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Consultation

25. Information on consultation that occurred in the lead-up to Cabinet's decision to introduce the present Regulatory Standards Bill can be found in our 2011 RIS.

Treasury discussion document with indicative legislation

26. In mid August 2012, Treasury circulated a discussion document, together with indicative legislative provisions, for a targeted consultation process. It sought early views on the merits and workability of a set of possible provisions for a revised Bill, to help inform Treasury advice. Feedback was sought from:

  • key regulatory or legal contacts in departments and in the Office of the Clerk of the House of Representatives;
  • a variety of external public law experts, including Law Society committees and lawyers from several major law firms,
  • former Regulatory Responsibility Taskforce members, and
  • several bodies representing business interests that have previously shown a strong interest in the Regulatory Standards Bill.

27. Treasury also sought the cooperation of a few departments to attempt test disclosures for a few of their recent Bills or disallowable instruments, and give us feedback on any problems they identified and on the level of effort required.

28. Feedback provided by officials and public law experts elicited a lot of useful comments on the form or scope of suggested provisions. These have influenced the selection, and will inform any drafting, of the legislative provisions suggested. On the whole, the feedback suggested to us that a Bill requiring a set of core disclosures for government Bills and significant delegated legislation is workable, and should impose only small additional compliance costs.

29. Among the public law experts, there was also a general consensus that a Bill along these lines had the potential to establish a useful impact, and was worth progressing. By contrast, former Taskforce members and business bodies made few comments on particular disclosures but, in general, thought the proposal was far too weak and indicated their continued preference for the current Bill.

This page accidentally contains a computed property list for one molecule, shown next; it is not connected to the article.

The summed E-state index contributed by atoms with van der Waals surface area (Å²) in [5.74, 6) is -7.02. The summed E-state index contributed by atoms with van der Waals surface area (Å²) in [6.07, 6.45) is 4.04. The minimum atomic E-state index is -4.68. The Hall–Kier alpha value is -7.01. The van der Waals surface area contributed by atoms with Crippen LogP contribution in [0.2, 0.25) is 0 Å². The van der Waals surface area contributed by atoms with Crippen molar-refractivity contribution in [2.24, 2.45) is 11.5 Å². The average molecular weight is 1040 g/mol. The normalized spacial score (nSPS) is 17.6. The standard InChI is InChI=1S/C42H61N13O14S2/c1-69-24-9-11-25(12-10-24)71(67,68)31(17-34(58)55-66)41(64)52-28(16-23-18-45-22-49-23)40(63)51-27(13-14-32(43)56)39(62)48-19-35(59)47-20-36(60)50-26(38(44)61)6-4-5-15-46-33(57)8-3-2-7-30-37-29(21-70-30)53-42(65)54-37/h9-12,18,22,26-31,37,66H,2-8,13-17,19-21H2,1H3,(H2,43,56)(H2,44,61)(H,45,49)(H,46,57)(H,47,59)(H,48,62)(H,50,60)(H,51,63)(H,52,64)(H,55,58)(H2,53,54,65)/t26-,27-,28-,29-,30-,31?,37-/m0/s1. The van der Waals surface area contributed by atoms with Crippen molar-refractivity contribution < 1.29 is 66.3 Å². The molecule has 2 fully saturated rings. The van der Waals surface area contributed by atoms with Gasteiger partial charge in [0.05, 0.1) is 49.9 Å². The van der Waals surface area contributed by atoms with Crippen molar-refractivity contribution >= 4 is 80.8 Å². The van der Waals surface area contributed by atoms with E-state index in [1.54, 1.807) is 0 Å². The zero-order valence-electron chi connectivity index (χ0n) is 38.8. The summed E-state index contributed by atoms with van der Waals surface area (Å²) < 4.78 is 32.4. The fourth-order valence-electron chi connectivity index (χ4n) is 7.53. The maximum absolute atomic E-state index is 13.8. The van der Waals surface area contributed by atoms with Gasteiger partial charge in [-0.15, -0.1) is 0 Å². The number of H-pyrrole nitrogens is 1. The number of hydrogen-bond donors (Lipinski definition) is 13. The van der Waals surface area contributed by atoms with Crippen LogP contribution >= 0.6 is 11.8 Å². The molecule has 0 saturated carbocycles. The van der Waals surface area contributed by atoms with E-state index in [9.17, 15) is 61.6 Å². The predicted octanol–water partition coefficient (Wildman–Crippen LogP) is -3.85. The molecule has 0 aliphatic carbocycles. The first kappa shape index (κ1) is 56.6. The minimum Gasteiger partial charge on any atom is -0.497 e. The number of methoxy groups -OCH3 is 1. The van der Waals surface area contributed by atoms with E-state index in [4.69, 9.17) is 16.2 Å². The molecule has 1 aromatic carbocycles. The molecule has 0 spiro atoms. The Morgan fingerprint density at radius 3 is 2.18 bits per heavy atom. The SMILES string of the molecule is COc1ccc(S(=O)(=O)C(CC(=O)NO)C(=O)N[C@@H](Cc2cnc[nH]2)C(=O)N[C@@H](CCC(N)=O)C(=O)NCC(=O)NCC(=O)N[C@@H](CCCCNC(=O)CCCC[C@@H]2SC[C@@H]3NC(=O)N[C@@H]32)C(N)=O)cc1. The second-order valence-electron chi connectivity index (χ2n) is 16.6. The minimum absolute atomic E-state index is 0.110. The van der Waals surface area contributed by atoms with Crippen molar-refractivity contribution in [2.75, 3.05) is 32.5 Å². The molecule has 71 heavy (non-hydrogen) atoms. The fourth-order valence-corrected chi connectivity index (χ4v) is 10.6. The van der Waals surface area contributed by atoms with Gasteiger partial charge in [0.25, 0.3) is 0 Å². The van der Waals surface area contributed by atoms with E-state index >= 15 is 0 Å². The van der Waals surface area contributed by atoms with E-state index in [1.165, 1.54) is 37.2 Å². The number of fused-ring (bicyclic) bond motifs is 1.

30. Interestingly, the matters most likely to attract suggestions from external parties for greater disclosure (the LAC guidelines, NZ's international obligations, rights and interests affirmed by the Treaty of Waitangi, and regulatory takings) were basically of the same type – that is, existing quality assurance expectations lacking a specific process or product (though in the case of regulatory takings, not even an existing expectation). As noted in Annex 4, we believe that this type of matter does not make a great disclosure requirement because their scope is broad and often not widely understood, which creates a high risk of either idiosyncratic interpretations or carefully worded, limited responses designed solely to minimise reputational risk.

31. Nonetheless, since they are clearly seen as important, we have made a margin call to include basic disclosures relating to the first two matters – consistency with NZ's international obligations and with the principles of the Treaty of Waitangi – and a disclosure relating to material economic losses, which would cover regulatory takings. But we still reject a disclosure relating to consistency with the LAC guidelines because we think the advisory nature and extremely wide scope of the LAC guidelines means there is no prospect of receiving either a meaningful Yes/No response, or a meaningful description of the process gone through to assess consistency. If a specific quality assurance process or product were to be agreed and introduced by a future government for any of these matters, the likelihood of providing more useful disclosures would be greatly increased.

Formal departmental consultation

32. Formal departmental feedback was sought on a draft Cabinet paper and an earlier version of this RIS. Departments did not identify any substantive concerns with the proposed measures, which contrasts with their earlier comments on the Taskforce's Bill. However, a number of departments noted that the proposals would add to pressure on their resources and, in the absence of additional funding, it will either take departments more time to prepare regulatory advice or require greater prioritisation of their regulatory work.

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